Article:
So, why would Crye-Leike keep their listings off the two powerhouse real estate sites? Because advertising a home for sale there benefits agents who do not work for Crye-Leike. It would follow then that keeping it off those sites benefits Crye-Leike agents at the expense of their competition. So, this little stunt is all about putting Crye-Leike agents first. Go Crye-Leike. You’re number one.

The agents who work for Crye-Leike are “Realtors”. I know that because I see that word in their corporate name. And Realtors have a code of ethics that basically says they must put the interests of their clients before everyone else’s, even their own. Pulling listings from Zillow and Trulia would seem to me to be a clear violation of their code of ethics. Eh, no biggie.

I bet whenever a Crye-Leike agent sits down to do a listing presentation they explain to the naïve home seller that they should choose a Crye-Leike agent to list their home because Crye-Leike agents are Realtors and Realtors have a code of ethics. Oh the hypocrisy.

To learn how to keep more or your hard-earned equity when you sell your home, check out The Intelligent Home Seller eBook and The Intelligent Home Seller eCourse.

What is Better Than Really Sticking it to the Seller?

Sticking it to another agent at the same time.

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I have written here on many occasions about the unscrupulous activities of some real estate agents who choose to benefit themselves at the expense of their seller. Most home sellers are too naïve and too uniformed to even know when it happens to them, so it tends to make for a pretty clean getaway for the perpetrating agents.

So, you can imagine how happy I was to read the article Real estate ‘turf wars’ lead to lost sales, leave seller money on the table on Inman this week. In the article, the author details the experience of a real estate agent whose buyer got his offer rejected, ostensibly because it was not the best offer. But after following up when the deal closed, the agent discovered that the accepted offer was for less than what his buyer had offered, thereby leaving money on the table for the seller.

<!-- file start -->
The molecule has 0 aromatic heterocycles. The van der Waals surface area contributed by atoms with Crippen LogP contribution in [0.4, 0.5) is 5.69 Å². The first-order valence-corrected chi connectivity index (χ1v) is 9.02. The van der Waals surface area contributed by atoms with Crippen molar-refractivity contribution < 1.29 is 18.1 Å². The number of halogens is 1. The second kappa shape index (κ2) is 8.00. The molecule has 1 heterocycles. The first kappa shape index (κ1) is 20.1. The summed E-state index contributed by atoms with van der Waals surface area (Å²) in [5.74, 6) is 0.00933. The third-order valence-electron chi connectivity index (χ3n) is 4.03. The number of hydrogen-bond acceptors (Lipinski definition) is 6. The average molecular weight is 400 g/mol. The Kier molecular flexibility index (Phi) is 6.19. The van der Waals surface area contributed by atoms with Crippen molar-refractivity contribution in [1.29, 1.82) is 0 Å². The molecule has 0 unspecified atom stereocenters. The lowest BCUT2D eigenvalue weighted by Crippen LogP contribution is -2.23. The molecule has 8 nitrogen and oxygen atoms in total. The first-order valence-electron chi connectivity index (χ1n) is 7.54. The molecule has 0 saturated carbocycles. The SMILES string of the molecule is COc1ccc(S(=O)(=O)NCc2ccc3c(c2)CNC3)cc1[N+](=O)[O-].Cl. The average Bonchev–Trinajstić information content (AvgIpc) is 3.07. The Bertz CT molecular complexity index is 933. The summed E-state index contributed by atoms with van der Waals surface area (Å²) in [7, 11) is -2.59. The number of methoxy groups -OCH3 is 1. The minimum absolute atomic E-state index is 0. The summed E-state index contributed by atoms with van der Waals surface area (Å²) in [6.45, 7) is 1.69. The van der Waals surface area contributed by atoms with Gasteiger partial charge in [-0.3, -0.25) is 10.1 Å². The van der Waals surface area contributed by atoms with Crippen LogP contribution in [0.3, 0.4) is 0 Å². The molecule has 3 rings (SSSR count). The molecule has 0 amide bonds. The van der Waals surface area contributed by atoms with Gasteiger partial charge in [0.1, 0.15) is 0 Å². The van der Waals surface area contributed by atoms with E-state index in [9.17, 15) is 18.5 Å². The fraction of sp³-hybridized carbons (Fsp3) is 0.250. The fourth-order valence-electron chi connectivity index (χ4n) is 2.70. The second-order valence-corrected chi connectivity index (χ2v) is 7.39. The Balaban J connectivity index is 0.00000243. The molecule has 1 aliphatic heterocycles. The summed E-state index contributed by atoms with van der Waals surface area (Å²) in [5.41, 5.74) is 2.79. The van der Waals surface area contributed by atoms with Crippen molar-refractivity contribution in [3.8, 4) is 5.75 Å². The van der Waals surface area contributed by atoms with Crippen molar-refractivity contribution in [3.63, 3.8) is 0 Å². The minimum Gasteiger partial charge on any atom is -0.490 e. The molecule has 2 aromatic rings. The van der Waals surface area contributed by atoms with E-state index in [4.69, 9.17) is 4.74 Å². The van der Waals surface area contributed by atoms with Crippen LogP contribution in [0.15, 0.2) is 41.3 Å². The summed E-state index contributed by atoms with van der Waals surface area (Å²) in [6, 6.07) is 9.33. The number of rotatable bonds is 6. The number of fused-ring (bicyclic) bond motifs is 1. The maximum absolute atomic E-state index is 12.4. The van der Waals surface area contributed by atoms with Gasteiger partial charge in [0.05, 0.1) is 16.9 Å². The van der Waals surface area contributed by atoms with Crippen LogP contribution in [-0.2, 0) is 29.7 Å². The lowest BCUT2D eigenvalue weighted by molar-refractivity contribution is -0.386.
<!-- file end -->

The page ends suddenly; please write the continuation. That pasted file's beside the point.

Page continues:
The reason presumed for the rejection was that the buyer’s agent was an “out of town” agent and the listing agent preferred to work with a “local” agent. Apparently this type of behavior is not that uncommon. In the article, the author laments…<\br>

I’ve personally experienced some rather questionable territorial agent behavior in this area in years past, as have several other agents I know. But I surely thought most agents have moved beyond any semblance of a turf war after the recent real estate meltdown.

Now, it may or may not be true that buyer’s offer was rejected because their agent was not a local agent. Ultimately it is irrelevant. What is relevant is did the seller know about the higher offer and did they objectively decided to “leave money on the table?”<

Most seller do not knowingly (or willingly) choose an offer other than the highest offer. Therefore, I think it is fair to assume that they either did not know about the higher offer or the listing agent convinced them not to take it. So, you have to ask yourself, what the heck is going on in the real estate industry and when will home sellers wake up and stop being such patsies?<

The greatest crime of all is the one that goes undetected. And in an industry that fights tooth and nail to prevent transparency, we can expect the crime wave to continue.

If you are home seller who does not want to be a patsy, visit ReaListing.

To learn how to keep more or your hard-earned equity when you sell your home, check out The Intelligent Home Seller eBook and The Intelligent Home Seller eCourse.